I’ve always been impressed with the way that England seems to be way ahead of the curve in terms of applying the power of the web to the way government deliberates. Blogging of course has had a big impact on politics here, but more on the side of campaigning, not governing. There is a huge difference.

Look at the local e-democracy national project, how Britons can petition their prime minister, and now a speech by a conservative politician on Open Source Politics. I love his three pillars:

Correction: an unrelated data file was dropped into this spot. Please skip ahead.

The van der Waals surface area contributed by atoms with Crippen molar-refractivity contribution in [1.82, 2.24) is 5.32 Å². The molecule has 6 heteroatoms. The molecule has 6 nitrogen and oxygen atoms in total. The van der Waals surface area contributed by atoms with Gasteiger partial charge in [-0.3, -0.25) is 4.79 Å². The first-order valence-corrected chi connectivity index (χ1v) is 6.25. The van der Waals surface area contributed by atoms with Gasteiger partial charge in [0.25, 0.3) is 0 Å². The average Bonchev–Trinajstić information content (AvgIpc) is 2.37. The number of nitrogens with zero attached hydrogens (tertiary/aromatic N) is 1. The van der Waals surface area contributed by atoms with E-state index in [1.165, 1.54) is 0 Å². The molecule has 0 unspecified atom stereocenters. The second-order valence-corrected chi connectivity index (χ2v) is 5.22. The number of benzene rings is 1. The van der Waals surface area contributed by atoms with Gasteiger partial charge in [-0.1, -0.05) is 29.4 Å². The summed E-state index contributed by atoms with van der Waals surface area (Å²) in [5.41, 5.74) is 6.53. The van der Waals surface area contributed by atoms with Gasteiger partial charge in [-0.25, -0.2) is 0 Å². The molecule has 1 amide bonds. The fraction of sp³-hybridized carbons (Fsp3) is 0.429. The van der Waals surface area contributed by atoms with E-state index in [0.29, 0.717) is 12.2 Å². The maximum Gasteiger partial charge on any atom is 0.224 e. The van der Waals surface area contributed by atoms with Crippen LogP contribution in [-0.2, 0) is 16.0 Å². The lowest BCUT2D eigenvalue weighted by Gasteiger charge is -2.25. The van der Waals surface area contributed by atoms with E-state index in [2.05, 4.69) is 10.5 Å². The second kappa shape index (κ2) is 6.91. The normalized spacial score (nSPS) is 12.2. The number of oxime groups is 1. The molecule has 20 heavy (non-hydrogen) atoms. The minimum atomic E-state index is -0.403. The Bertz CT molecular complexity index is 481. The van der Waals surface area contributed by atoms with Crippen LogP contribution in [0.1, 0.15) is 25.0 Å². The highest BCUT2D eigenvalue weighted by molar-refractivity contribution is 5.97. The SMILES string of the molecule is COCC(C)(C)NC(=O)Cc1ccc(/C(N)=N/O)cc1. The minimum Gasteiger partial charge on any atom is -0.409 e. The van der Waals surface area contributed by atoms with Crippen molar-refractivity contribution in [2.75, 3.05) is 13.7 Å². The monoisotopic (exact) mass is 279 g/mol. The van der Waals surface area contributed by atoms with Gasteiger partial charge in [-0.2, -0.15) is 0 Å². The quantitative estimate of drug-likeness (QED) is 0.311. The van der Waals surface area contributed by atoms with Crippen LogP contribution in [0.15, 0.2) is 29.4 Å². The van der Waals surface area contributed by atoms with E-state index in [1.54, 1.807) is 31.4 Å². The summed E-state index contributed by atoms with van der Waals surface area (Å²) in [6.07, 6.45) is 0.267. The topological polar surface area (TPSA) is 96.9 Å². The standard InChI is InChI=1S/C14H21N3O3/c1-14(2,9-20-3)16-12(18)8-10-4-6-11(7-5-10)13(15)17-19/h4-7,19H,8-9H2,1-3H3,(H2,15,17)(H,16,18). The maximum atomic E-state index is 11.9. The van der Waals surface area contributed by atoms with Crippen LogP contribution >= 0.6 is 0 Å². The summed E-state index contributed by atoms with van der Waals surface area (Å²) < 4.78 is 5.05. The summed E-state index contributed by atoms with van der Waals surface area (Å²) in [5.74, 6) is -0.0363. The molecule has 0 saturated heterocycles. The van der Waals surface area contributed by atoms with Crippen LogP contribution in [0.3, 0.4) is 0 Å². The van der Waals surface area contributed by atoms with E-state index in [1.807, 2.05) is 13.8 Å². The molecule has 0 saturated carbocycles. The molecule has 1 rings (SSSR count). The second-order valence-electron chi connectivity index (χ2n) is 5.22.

The first of these pillars is about equality – equality of information – or what Eric Schmidt, Chief Executive of Google, called “the democratisation of access to information” when he spoke to our Party Conference.

The second pillar of a new political settlement will be founded on new social networks.

The final pillar of this new political settlement is open source.

Last week I went to hear my friend Professor Jeff Sachs deliver the first Reith Lecture. He talked about open source politics.

Open source politics means rejecting the old monolithic top-down approach to decision-making.

It means throwing open the doors and listening to new ideas and new contributors.

It means harnessing the power of mass collaboration.